While I was still in Jerusalem I took a day to visit Haifa. The Bahá’í Gardens are there, and it is the centre of the Bahá’í faith in the world.
The gardens are beautiful and symmetric, and slope down Mount Carmel to the city centre. To actually go in the gardens you have to join a (free) tour. Understandably, they don’t want people running freely through their hard work.
The clearly significant structure is called the Shrine of the Báb. The Báb is the herald of the Bahá’í faith, and he is buried in the shrine. When alive, he was incarcerated in an Ottoman prison and deprived of light. Now, with the ever present Haifa sun during the day and the hundreds of lights in the gardens at night, he always has light.
During the tour you get to learn about the Bahá’í faith. I liked what they were preaching: everyone is equal, love everyone, all good things. So far I’m on board with the “everyone is equal message,” but then I learned something else. Israeli citizens aren’t allowed to be Bahá’í. Maybe my thinking is completely radical but I felt like that undermined the “everyone is equal” belief. Anyways, I liked their garden.
Israel in general left me with a lot of mixed feelings, so this visit to the gardens just added to the list.
After seeing the gardens I decided to return to Jerusalem so I could make it back in time for the free dinner at the hostel.
Since I would be flying out of Israel from Tel Aviv, I thought I would spend a few days there to explore. Aryeh connected me with his friend Sarrit who kindly let me stay at her place for 2 nights. I only ended up spending one day in Tel Aviv, but managed to see some things like the Ottoman era Jaffa Clocktower.
The ancient port city of Jaffa/Yafo combined with Tel Aviv due to the latter’s expansion to make what is today referred to as Tel Aviv – Yafo. Walking in the Old Jaffa area gives a great view of Tel Aviv and its beaches.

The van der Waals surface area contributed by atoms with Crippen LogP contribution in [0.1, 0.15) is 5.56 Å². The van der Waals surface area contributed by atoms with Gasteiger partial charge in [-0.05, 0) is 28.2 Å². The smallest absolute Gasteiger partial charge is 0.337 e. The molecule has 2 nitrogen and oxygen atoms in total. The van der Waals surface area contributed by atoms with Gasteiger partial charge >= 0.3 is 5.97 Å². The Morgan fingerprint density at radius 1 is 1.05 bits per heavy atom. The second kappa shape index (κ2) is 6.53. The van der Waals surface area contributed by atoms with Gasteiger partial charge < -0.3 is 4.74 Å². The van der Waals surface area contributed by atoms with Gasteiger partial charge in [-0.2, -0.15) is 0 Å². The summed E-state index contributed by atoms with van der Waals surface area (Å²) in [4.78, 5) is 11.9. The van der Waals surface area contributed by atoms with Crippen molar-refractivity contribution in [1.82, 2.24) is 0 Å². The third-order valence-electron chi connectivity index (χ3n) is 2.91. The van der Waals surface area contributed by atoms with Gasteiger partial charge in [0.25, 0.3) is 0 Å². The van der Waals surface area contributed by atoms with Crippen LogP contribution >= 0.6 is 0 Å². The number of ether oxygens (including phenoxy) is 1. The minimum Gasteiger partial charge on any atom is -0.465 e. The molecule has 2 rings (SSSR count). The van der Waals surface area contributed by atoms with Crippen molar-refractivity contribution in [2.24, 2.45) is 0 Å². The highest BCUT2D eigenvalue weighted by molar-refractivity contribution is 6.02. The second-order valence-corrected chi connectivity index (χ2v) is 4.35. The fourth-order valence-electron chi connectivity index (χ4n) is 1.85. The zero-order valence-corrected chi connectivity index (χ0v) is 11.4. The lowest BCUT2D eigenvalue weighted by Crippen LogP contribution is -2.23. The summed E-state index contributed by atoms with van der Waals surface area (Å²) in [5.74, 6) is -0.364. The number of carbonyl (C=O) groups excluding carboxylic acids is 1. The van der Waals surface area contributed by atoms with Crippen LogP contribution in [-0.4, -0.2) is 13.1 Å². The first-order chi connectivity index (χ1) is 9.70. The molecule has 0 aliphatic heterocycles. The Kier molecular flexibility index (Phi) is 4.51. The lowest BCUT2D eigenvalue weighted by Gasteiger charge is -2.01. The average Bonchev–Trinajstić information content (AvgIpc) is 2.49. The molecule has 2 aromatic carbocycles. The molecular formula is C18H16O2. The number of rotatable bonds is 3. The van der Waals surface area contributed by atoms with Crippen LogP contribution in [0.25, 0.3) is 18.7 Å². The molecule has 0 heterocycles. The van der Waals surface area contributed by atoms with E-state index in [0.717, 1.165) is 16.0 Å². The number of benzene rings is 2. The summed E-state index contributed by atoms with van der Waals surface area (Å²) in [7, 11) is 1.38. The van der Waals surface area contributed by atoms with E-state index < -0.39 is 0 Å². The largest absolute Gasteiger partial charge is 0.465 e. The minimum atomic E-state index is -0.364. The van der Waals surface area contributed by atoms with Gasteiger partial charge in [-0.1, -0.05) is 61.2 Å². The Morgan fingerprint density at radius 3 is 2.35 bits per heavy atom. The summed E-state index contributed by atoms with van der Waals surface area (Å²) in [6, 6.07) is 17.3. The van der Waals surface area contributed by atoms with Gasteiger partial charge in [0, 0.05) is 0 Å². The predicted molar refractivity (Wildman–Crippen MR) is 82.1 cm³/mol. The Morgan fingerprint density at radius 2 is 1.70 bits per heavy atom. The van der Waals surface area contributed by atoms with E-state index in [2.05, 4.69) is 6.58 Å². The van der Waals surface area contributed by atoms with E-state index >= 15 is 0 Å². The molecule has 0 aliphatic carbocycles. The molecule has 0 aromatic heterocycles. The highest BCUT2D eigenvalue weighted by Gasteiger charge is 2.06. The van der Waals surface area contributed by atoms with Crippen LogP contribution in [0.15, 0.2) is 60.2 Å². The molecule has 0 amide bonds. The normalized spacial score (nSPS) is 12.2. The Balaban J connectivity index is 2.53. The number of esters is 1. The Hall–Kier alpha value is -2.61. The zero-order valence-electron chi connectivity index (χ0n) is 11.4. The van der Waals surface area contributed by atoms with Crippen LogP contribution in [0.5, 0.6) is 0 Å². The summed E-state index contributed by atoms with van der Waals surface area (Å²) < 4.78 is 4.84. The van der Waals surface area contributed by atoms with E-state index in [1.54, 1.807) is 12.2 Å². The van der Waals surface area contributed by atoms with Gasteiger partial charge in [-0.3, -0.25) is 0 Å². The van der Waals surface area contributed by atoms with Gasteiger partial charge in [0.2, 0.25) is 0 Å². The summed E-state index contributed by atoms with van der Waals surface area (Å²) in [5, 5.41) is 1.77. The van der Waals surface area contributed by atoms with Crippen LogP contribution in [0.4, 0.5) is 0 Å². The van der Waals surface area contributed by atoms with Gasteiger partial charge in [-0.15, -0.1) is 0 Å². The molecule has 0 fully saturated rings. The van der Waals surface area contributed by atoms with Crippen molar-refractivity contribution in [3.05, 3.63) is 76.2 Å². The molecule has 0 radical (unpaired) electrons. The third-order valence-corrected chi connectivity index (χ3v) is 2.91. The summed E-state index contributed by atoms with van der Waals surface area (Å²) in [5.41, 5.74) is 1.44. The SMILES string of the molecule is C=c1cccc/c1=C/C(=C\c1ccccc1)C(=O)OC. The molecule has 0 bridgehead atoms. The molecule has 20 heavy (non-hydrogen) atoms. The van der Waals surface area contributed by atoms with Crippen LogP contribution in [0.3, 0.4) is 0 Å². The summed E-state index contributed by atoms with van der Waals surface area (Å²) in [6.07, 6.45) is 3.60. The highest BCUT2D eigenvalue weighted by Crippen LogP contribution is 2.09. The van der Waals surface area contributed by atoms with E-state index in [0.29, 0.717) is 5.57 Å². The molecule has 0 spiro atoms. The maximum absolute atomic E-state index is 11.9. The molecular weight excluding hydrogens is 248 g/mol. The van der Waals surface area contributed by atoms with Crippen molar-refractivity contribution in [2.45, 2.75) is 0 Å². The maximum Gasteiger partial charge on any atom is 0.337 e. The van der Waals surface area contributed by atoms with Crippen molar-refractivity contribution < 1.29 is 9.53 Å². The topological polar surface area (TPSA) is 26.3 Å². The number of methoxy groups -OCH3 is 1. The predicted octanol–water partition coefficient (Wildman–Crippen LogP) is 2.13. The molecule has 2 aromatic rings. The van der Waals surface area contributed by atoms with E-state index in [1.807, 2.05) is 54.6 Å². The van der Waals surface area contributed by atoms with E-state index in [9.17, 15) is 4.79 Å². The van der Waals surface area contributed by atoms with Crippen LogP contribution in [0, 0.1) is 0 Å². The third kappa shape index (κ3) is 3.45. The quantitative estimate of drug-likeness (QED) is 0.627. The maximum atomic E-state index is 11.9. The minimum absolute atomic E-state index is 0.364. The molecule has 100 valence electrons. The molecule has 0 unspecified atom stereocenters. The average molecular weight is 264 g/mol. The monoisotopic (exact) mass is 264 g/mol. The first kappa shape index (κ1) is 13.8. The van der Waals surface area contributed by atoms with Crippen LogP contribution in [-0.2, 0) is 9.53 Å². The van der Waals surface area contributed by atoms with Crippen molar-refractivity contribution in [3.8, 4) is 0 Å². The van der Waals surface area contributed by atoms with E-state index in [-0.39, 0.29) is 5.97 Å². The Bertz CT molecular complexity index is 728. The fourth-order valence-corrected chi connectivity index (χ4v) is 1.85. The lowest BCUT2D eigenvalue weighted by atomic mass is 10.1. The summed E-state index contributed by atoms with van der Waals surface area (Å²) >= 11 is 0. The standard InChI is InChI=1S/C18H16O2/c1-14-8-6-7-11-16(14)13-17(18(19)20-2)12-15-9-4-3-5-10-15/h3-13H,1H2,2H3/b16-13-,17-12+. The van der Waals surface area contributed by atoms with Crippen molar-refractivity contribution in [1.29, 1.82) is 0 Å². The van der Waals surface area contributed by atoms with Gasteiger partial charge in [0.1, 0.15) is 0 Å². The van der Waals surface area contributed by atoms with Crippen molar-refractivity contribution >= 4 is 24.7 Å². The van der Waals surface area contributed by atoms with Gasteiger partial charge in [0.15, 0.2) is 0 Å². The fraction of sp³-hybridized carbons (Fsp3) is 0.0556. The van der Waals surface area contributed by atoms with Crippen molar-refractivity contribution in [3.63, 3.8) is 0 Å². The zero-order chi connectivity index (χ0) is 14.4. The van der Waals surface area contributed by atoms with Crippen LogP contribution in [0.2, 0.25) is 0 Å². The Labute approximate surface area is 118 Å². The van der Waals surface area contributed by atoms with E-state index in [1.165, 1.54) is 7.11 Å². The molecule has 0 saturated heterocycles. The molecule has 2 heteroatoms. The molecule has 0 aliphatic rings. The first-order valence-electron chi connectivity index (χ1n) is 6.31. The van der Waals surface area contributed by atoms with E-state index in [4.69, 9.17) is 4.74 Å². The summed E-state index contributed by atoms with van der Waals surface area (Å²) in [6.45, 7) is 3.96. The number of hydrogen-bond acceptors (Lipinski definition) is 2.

This is also the location of Andromeda’s Rocks, the rocks where according to legend Perseus rescued Andromeda who had been chained to the rocks as a sacrifice to Poseidon.
Jonah is supposed to have embarked on his journey from Jaffa, but unfortunately for him he didn’t have a Perseus and ended up inside the sea monster.
Originally I planned on doing a second day in Tel Aviv, but something far better came up. There are a few people I’ve met on this trip who make it all worth it, and one of those people is a guy named Adam. We met back in Slovenia and have stayed in touch since. He flew into Israel in my final days there and we were able to meet up in Acre.
This day of talking and walking through the beautiful streets of Acre is easily a highlight of my trip. It’s always awesome to see the iconic buildings and famous artifacts, but whether it’s Canada, Serbia, or Israel, it’s the connections with other people that truly make the experience fulfilling.
There was a crusader castle and tunnel, both of which we visited.
It was a peaceful way to end my time in Israel, but I had one more surprise before I left.
My friend Paul from Waterloo was in the area and made his way to the airport so that we could see each other before I left. It was so nice of him to make the effort, as seeing another face from home was fantastic. He coached me on what to expect from security and we spent a few hours together before saying goodbye, as I flew onwards to Turkey.